“As Christians and citizens committed to protecting public health, we are responsible both to abide by the guidance of government and health officials, and to assess whether the church holds itself to a higher standard of caution than the states direct,” she wrote in her April 24 bishop’s letter.
On April 28, Bishops Robert T. Hoshibata, Desert Southwest Conference, and Minerva G. Carcaño, California-Nevada Conference, joined Nevada leaders of the Evangelical Lutheran Church in America in a letter urging Nevada Gov. Steve Sisolak to extend the state’s stay-at-home directive, which was set to expire April 30. Sisolak has extended the order through May 15.
In Eastern Pennsylvania, Bishop Peggy Johnson encouraged churches in her episcopal area to follow the guidance of their county health departments, as the state of Pennsylvania is operating on a phased reopening that began May 8.
Bethany United Methodist Church in Milton, Pennsylvania, is in a part of the state cleared for small gatherings, so it held its first in-person worship since March 15. Attendees had to maintain distance and wear gloves, and communion was offered in pre-packaged, individual, sealed cups.
“I hate to use the term ‘new normal.’ There is nothing normal about this,” the church’s pastor, the Rev. William McNeal told The Daily Item newspaper.
Many bishops have an eye on May 24, Aldersgate Day, or May 31, Pentecost, as meaningful dates to resume in-person worship. However, others are looking to late June.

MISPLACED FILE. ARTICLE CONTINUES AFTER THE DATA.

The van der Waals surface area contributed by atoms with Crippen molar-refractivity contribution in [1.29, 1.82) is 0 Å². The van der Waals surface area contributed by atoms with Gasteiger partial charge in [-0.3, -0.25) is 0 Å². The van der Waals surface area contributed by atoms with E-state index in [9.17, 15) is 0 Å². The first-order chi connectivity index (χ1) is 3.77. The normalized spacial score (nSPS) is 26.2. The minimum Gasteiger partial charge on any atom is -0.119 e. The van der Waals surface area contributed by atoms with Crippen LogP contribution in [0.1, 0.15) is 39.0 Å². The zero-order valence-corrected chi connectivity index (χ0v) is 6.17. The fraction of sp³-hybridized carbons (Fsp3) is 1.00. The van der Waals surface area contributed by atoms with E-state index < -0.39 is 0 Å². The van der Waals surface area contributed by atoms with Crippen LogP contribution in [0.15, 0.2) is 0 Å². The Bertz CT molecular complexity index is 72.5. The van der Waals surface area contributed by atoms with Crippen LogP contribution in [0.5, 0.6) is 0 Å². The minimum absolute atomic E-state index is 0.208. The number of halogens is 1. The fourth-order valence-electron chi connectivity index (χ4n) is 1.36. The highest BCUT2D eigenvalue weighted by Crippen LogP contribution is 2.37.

Once churches reopen, they will have to ponder what their post-coronavirus ministry will look like.
Many have found success in virtual worship, and even have attracted “parishioners” from other parts of the country. They may be hesitant to cease a vibrant online ministry when in-person services resume.
“Even though it’s not what everyone wants, what we’re doing now is working,” Cason said, adding that giving at his church increased in March.
Johnson urged her congregations to keep it up. In a recent e-newsletter to the Eastern Pennsylvania Conference, she wrote, “Please continue to offer your wonderful online presence to the world that is your parish. We can never go back to the days of in-person, onsite worship only.”
Without additional support, scheduling both personal and virtual ministry could prove troubling to pastors who may have already been overworked and under-resourced before the pandemic.
West Ohio Conference Bishop Gregory Palmer said it may be necessary to prioritize and adapt ministry going forward.
In the conference e-newsletter, he wrote, “Make no mistake: We will be doing some old things in new ways, and we will not be doing some things at all.”
During an Arkansas Conference webinar on relaunching worship, the Rev. Todd Lovell, associate pastor of First United Methodist Church in Springdale, Arkansas, said the current situation is a good time for church leaders to evaluate what’s essential to their ministry.
“COVID-19 could allow churches to hit the reset button on our identity, to start ministries we’ve always wanted to and end others,” he said. “This is a good opportunity to rid ourselves of ‘legacy’ programs that the church has always done but may no longer support the mission.”
Lovell even uttered what could be considered blasphemy by many United Methodists: “We can still be a church if we don’t have potlucks.”
For now, Cason said he’s envisioning a first step back as the “Acts 2 house church model” where small groups will gather in each other’s homes to watch worship online and hold discussion afterward.
His bishop agrees.
On a May 4 Zoom meeting about the South Georgia Conference’s “rolling restart” plans, Bishop R. Lawson Bryan said, “Small groups will be the first step. This is what Methodists have been saying for 250 years: Christians grow best in small groups.”
Butler is a multimedia editor for UM News. Contact him at 615-742-5470 or [email protected]. To read more United Methodist news, subscribe to the free daily or weekly digests.